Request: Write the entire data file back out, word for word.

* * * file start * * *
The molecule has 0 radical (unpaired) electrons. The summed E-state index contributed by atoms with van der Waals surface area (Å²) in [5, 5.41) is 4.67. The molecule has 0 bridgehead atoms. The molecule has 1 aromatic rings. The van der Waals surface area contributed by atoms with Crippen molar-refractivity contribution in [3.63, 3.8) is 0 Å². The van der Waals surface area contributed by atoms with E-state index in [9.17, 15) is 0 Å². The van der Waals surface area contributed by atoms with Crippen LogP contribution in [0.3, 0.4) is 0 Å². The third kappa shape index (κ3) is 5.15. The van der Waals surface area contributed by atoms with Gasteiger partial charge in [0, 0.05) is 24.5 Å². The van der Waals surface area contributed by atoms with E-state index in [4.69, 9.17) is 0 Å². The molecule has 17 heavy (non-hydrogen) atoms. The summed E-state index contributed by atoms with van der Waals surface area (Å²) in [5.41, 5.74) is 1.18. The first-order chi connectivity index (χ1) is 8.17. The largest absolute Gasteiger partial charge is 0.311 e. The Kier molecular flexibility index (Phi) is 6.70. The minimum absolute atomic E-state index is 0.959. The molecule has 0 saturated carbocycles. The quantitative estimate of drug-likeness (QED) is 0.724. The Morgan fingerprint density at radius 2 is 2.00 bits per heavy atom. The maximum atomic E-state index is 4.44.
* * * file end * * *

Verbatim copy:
The molecule has 0 radical (unpaired) electrons. The summed E-state index contributed by atoms with van der Waals surface area (Å²) in [5, 5.41) is 4.67. The molecule has 0 bridgehead atoms. The molecule has 1 aromatic rings. The van der Waals surface area contributed by atoms with Crippen molar-refractivity contribution in [3.63, 3.8) is 0 Å². The van der Waals surface area contributed by atoms with E-state index in [9.17, 15) is 0 Å². The van der Waals surface area contributed by atoms with Crippen LogP contribution in [0.3, 0.4) is 0 Å². The third kappa shape index (κ3) is 5.15. The van der Waals surface area contributed by atoms with Gasteiger partial charge in [0, 0.05) is 24.5 Å². The van der Waals surface area contributed by atoms with E-state index in [4.69, 9.17) is 0 Å². The molecule has 17 heavy (non-hydrogen) atoms. The summed E-state index contributed by atoms with van der Waals surface area (Å²) in [5.41, 5.74) is 1.18. The first-order chi connectivity index (χ1) is 8.17. The largest absolute Gasteiger partial charge is 0.311 e. The Kier molecular flexibility index (Phi) is 6.70. The minimum absolute atomic E-state index is 0.959. The molecule has 0 saturated carbocycles. The quantitative estimate of drug-likeness (QED) is 0.724. The Morgan fingerprint density at radius 2 is 2.00 bits per heavy atom. The maximum atomic E-state index is 4.44.